An ethical writer who lived in Portugal in the fourteenth and fifteenth centuries; contemporary of Simon ben Ẓemaḥ Duran (). He is known through his ethical treatise "Iggeret Musar," which he addressed, in the form of a letter, to one of his disciples in 1415. He was an eye-witness of the persecutions of the Jews of Catalonia, Castile, and Aragon in 1391. Alami considers these and other severe trials inflicted upon the Spanish Jews as the effect of, and a punishment for, the moral and religious decadence into which his coreligionists had fallen; and he holds before his brethren a mirror of the moral degeneration extending through all circles of Jewish society.
"Let us search," he says in his book, "for the source of all these trials and sufferings, and we shall find that a state of dissolution prevails in the midst of us; that an evil spirit pervades our camp, which has split us into two parties. There are those of our brethren who expend all their energies in solving Talmudic problems and in writing numberless commentaries and novellæ dealing in minute distinctions and interpretations, full of useless subtleties as thin as cobwebs. They diffuse darkness instead of light, and lower respect for the Law. Others, again, clothe the Torah in strange garments, deck it with Grecian and other anti-Jewish ornaments, and endeavor to harmonize it with philosophy, which can only be detrimental to religion and lead ultimately to its decay. Worse than these, however, are the frivolous persons who have not acquired substantial knowledge, but, relying upon the smattering of Greek that they possess, venture to ridicule tradition and to contemn the commandmentsof the Holy Law. Such frivolity prevails, above all, among the wealthy. We find these evil qualities among the proud representatives of the congregations, who have grown rich through dealing in money. They cast off everything that reminds them of their Judaism; they seek to dazzle by princely luxury; their wives and daughters array themselves in jewels like princesses; and, swelled with pride, they deem themselves the princes of the land. Therefore the great punishment came: it was inevitable. How much our rich coreligionists could learn from their Christian neighbors! The Christian princes and grandees rival one another in efforts to promote and uphold their religion and to train their youth in the pious sentiments of their ancestors. Our Jewish rich despise their faith, and permit the teachers of religion to eat the bread of sorrow and poverty."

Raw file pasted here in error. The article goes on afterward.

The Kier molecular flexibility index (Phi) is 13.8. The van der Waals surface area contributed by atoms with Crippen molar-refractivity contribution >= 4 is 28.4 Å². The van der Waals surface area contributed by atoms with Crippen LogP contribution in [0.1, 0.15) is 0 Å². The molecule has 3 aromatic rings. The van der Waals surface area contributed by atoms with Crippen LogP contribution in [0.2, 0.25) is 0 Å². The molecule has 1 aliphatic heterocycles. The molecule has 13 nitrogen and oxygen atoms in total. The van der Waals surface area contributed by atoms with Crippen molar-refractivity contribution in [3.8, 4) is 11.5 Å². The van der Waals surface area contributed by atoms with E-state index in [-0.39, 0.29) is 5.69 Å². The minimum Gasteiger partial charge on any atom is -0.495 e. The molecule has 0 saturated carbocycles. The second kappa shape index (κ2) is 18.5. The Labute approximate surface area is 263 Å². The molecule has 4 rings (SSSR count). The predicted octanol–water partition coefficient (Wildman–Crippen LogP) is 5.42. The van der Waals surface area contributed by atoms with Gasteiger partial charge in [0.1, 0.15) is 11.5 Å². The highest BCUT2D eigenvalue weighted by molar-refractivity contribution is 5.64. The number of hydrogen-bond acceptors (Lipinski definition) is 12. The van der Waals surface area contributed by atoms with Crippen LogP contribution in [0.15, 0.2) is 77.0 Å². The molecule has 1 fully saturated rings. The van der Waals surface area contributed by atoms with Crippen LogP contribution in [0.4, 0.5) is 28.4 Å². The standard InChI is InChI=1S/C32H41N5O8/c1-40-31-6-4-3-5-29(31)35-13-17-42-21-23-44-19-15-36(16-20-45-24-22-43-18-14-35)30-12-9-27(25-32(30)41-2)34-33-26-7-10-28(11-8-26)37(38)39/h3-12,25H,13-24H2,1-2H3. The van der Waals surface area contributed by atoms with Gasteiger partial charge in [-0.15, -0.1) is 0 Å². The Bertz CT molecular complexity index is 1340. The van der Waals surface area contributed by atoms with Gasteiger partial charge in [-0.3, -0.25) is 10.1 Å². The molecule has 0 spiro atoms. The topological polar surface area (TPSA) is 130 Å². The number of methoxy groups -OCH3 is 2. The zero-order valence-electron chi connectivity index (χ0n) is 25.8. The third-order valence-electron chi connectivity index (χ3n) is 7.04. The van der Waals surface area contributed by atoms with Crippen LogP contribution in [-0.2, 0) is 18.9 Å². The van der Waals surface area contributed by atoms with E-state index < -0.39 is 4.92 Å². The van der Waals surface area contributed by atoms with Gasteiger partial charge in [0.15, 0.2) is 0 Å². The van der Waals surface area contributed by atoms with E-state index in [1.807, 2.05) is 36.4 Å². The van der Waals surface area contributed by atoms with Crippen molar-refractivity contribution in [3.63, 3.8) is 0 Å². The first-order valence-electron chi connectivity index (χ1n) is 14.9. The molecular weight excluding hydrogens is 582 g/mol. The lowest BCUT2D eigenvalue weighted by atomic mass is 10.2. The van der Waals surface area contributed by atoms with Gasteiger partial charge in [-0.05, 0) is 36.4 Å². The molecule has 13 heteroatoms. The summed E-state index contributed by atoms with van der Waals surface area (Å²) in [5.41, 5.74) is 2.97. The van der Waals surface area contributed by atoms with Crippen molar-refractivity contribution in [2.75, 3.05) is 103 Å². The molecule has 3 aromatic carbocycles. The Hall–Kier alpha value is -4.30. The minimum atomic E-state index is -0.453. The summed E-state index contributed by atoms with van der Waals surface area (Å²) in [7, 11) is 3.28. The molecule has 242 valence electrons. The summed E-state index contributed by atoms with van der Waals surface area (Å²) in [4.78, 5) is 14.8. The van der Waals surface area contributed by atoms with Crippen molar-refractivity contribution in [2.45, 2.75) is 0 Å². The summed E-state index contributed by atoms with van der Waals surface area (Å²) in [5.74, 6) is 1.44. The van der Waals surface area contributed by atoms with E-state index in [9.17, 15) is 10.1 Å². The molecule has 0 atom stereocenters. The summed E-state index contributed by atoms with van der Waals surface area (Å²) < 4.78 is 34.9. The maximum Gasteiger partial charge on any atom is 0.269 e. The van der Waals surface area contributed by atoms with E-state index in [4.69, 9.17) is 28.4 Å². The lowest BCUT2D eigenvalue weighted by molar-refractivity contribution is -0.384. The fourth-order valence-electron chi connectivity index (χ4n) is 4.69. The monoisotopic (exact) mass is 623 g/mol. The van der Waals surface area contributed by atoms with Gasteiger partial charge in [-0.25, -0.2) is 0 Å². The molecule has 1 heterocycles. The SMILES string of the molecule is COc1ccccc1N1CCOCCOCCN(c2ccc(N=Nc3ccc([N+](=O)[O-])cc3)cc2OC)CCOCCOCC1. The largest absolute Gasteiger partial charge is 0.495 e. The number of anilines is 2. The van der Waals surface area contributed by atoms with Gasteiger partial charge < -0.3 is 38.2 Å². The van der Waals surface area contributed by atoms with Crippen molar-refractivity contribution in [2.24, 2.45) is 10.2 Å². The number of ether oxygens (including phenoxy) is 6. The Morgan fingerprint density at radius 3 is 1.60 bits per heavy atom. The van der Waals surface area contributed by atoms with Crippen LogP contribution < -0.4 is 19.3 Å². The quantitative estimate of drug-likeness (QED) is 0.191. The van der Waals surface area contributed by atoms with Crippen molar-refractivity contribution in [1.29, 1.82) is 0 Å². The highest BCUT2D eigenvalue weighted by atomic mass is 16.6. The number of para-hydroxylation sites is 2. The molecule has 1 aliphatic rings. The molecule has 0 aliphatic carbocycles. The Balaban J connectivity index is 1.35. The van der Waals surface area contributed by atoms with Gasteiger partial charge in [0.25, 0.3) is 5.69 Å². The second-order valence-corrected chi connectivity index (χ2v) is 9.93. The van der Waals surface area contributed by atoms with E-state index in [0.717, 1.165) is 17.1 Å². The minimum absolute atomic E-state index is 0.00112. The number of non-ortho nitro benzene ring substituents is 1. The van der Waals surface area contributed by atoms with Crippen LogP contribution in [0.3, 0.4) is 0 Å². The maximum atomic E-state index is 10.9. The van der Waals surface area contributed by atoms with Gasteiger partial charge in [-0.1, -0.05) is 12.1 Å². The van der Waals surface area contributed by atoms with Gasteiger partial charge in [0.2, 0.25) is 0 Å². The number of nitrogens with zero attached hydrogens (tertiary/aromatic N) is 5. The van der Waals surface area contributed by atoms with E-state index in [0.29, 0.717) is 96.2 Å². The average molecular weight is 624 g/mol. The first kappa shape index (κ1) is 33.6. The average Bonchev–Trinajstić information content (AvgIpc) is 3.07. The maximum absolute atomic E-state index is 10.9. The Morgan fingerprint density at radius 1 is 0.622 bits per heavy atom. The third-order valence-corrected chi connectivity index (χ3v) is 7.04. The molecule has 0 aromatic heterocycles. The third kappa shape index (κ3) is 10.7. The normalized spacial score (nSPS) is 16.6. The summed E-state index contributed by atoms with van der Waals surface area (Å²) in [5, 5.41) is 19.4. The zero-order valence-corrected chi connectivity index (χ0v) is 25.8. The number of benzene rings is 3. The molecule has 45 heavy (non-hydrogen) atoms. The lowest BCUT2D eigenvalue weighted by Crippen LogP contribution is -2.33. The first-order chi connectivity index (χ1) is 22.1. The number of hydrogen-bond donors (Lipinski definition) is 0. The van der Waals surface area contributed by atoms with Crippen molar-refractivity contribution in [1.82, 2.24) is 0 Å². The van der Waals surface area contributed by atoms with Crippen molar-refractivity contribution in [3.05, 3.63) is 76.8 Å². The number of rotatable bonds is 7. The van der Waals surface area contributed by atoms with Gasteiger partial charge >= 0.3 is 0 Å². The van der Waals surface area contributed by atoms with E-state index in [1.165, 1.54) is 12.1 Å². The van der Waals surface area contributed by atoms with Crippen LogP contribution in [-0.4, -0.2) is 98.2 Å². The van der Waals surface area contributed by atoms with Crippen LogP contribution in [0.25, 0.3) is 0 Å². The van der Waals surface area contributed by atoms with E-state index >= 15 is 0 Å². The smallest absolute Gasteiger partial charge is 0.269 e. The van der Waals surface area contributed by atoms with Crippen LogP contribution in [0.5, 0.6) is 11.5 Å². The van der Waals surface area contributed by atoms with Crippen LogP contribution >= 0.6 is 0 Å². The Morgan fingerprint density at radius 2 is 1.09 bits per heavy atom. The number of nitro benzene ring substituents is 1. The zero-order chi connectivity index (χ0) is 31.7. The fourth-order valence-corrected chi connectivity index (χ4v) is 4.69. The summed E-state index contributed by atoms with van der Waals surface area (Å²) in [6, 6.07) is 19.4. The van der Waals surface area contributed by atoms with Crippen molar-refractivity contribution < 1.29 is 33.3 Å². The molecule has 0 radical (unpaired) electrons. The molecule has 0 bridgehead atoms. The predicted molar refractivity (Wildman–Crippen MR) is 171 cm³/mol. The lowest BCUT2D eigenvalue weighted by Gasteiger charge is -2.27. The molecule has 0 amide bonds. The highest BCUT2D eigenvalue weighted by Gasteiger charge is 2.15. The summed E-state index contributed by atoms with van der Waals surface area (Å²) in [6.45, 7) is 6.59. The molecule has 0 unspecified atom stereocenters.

The Hebrew style of the letter is dignified and impassioned; and its moral admonition reveals the noble courage of Alami. Each section of the "Iggeret Musar" is preceded by a Biblical verse suggesting its contents.
Zunz published an abridged German translation of part of it in Busch's "Jahrbuch für Israeliten," iv. (Vienna, 1844), and this also appeared in his "Gesammelte Schriften," ii. 177. An earlier edition appeared in Venice in 1712, as "Iggeret ha-Ḥokmah weha-Emunah" (Letter on Wisdom and Faith); but the name of the author was corrupted to Solomon ben Laḥmi. The best edition now extant of Alami's work is that issued by Jellinek (Vienna, 1872). Extracts of the "Iggeret" are given in "Or ha-Ḥayyim" of Joseph Jaabez and in Reggio's "Ha-Torah weha-Philosophia." On the name Alami, see Steinschneider, "Jew. Quart. Rev." xi. 486.